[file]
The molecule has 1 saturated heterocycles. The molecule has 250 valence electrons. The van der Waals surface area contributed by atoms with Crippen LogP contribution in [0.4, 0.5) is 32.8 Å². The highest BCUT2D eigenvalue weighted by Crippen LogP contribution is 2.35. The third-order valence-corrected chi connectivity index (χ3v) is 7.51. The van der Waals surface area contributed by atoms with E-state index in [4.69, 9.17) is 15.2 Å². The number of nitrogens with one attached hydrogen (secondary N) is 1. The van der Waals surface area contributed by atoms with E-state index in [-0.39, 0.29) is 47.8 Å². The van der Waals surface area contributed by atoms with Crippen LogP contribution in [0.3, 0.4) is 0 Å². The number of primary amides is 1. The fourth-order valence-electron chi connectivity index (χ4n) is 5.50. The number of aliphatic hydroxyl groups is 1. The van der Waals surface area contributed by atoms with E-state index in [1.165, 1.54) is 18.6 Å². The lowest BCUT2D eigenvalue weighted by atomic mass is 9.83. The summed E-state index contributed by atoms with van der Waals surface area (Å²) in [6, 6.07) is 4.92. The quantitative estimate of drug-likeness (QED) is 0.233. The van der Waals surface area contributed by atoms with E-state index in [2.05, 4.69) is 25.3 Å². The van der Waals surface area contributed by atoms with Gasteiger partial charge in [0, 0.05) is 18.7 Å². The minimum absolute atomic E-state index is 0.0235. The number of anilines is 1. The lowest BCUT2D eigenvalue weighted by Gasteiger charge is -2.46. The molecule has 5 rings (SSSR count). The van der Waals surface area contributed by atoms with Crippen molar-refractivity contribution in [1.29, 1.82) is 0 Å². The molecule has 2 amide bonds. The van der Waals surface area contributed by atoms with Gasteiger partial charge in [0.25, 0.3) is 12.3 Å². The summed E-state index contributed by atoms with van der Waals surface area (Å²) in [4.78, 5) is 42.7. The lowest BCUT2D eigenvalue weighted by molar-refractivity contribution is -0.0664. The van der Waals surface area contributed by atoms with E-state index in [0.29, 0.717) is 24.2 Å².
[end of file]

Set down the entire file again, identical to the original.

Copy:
The molecule has 1 saturated heterocycles. The molecule has 250 valence electrons. The van der Waals surface area contributed by atoms with Crippen LogP contribution in [0.4, 0.5) is 32.8 Å². The highest BCUT2D eigenvalue weighted by Crippen LogP contribution is 2.35. The third-order valence-corrected chi connectivity index (χ3v) is 7.51. The van der Waals surface area contributed by atoms with E-state index in [4.69, 9.17) is 15.2 Å². The number of nitrogens with one attached hydrogen (secondary N) is 1. The van der Waals surface area contributed by atoms with E-state index in [-0.39, 0.29) is 47.8 Å². The van der Waals surface area contributed by atoms with Crippen LogP contribution in [0.3, 0.4) is 0 Å². The number of primary amides is 1. The fourth-order valence-electron chi connectivity index (χ4n) is 5.50. The number of aliphatic hydroxyl groups is 1. The van der Waals surface area contributed by atoms with E-state index in [1.165, 1.54) is 18.6 Å². The lowest BCUT2D eigenvalue weighted by atomic mass is 9.83. The summed E-state index contributed by atoms with van der Waals surface area (Å²) in [6, 6.07) is 4.92. The quantitative estimate of drug-likeness (QED) is 0.233. The van der Waals surface area contributed by atoms with E-state index in [2.05, 4.69) is 25.3 Å². The van der Waals surface area contributed by atoms with Gasteiger partial charge in [0, 0.05) is 18.7 Å². The minimum absolute atomic E-state index is 0.0235. The number of anilines is 1. The lowest BCUT2D eigenvalue weighted by Gasteiger charge is -2.46. The molecule has 5 rings (SSSR count). The van der Waals surface area contributed by atoms with Crippen molar-refractivity contribution in [1.29, 1.82) is 0 Å². The molecule has 2 amide bonds. The van der Waals surface area contributed by atoms with Gasteiger partial charge in [0.25, 0.3) is 12.3 Å². The summed E-state index contributed by atoms with van der Waals surface area (Å²) in [4.78, 5) is 42.7. The lowest BCUT2D eigenvalue weighted by molar-refractivity contribution is -0.0664. The van der Waals surface area contributed by atoms with E-state index in [0.29, 0.717) is 24.2 Å².